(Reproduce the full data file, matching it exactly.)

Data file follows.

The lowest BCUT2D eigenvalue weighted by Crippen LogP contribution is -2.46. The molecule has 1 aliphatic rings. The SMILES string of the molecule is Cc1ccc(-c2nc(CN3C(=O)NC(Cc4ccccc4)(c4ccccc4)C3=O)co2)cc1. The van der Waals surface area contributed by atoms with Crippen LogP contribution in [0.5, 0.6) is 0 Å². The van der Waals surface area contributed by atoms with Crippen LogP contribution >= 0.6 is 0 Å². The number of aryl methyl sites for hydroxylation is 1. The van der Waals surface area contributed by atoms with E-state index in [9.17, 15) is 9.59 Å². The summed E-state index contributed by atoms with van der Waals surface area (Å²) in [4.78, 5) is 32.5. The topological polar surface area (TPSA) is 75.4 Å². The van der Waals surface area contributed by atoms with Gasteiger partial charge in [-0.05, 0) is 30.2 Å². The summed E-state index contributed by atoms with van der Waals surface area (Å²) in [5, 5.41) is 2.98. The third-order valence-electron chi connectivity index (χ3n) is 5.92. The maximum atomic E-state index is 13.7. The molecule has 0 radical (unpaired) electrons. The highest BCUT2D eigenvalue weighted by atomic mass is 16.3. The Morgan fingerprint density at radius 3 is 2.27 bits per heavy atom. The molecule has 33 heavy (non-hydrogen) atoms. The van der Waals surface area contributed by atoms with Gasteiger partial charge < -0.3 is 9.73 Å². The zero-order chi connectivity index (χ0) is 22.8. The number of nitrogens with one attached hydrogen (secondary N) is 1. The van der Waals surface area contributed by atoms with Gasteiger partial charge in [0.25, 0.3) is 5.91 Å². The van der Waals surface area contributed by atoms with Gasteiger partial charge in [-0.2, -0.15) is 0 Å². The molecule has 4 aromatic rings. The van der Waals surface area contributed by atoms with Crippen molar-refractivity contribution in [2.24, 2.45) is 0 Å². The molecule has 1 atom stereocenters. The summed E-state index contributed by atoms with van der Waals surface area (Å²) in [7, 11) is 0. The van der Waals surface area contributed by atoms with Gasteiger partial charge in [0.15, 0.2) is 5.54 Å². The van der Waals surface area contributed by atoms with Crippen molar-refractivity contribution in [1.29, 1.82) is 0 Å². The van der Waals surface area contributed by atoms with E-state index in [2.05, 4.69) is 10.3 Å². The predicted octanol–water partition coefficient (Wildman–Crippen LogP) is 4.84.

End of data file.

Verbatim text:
The lowest BCUT2D eigenvalue weighted by Crippen LogP contribution is -2.46. The molecule has 1 aliphatic rings. The SMILES string of the molecule is Cc1ccc(-c2nc(CN3C(=O)NC(Cc4ccccc4)(c4ccccc4)C3=O)co2)cc1. The van der Waals surface area contributed by atoms with Crippen LogP contribution in [0.5, 0.6) is 0 Å². The van der Waals surface area contributed by atoms with Crippen LogP contribution >= 0.6 is 0 Å². The number of aryl methyl sites for hydroxylation is 1. The van der Waals surface area contributed by atoms with E-state index in [9.17, 15) is 9.59 Å². The summed E-state index contributed by atoms with van der Waals surface area (Å²) in [4.78, 5) is 32.5. The topological polar surface area (TPSA) is 75.4 Å². The van der Waals surface area contributed by atoms with Gasteiger partial charge in [-0.05, 0) is 30.2 Å². The summed E-state index contributed by atoms with van der Waals surface area (Å²) in [5, 5.41) is 2.98. The third-order valence-electron chi connectivity index (χ3n) is 5.92. The maximum atomic E-state index is 13.7. The molecule has 0 radical (unpaired) electrons. The highest BCUT2D eigenvalue weighted by atomic mass is 16.3. The Morgan fingerprint density at radius 3 is 2.27 bits per heavy atom. The molecule has 33 heavy (non-hydrogen) atoms. The van der Waals surface area contributed by atoms with Gasteiger partial charge < -0.3 is 9.73 Å². The zero-order chi connectivity index (χ0) is 22.8. The number of nitrogens with one attached hydrogen (secondary N) is 1. The van der Waals surface area contributed by atoms with Gasteiger partial charge in [0.25, 0.3) is 5.91 Å². The van der Waals surface area contributed by atoms with Gasteiger partial charge in [-0.2, -0.15) is 0 Å². The molecule has 4 aromatic rings. The van der Waals surface area contributed by atoms with Crippen molar-refractivity contribution in [2.24, 2.45) is 0 Å². The molecule has 1 atom stereocenters. The summed E-state index contributed by atoms with van der Waals surface area (Å²) in [7, 11) is 0. The van der Waals surface area contributed by atoms with Gasteiger partial charge in [0.15, 0.2) is 5.54 Å². The van der Waals surface area contributed by atoms with Crippen molar-refractivity contribution in [1.29, 1.82) is 0 Å². The van der Waals surface area contributed by atoms with E-state index in [2.05, 4.69) is 10.3 Å². The predicted octanol–water partition coefficient (Wildman–Crippen LogP) is 4.84.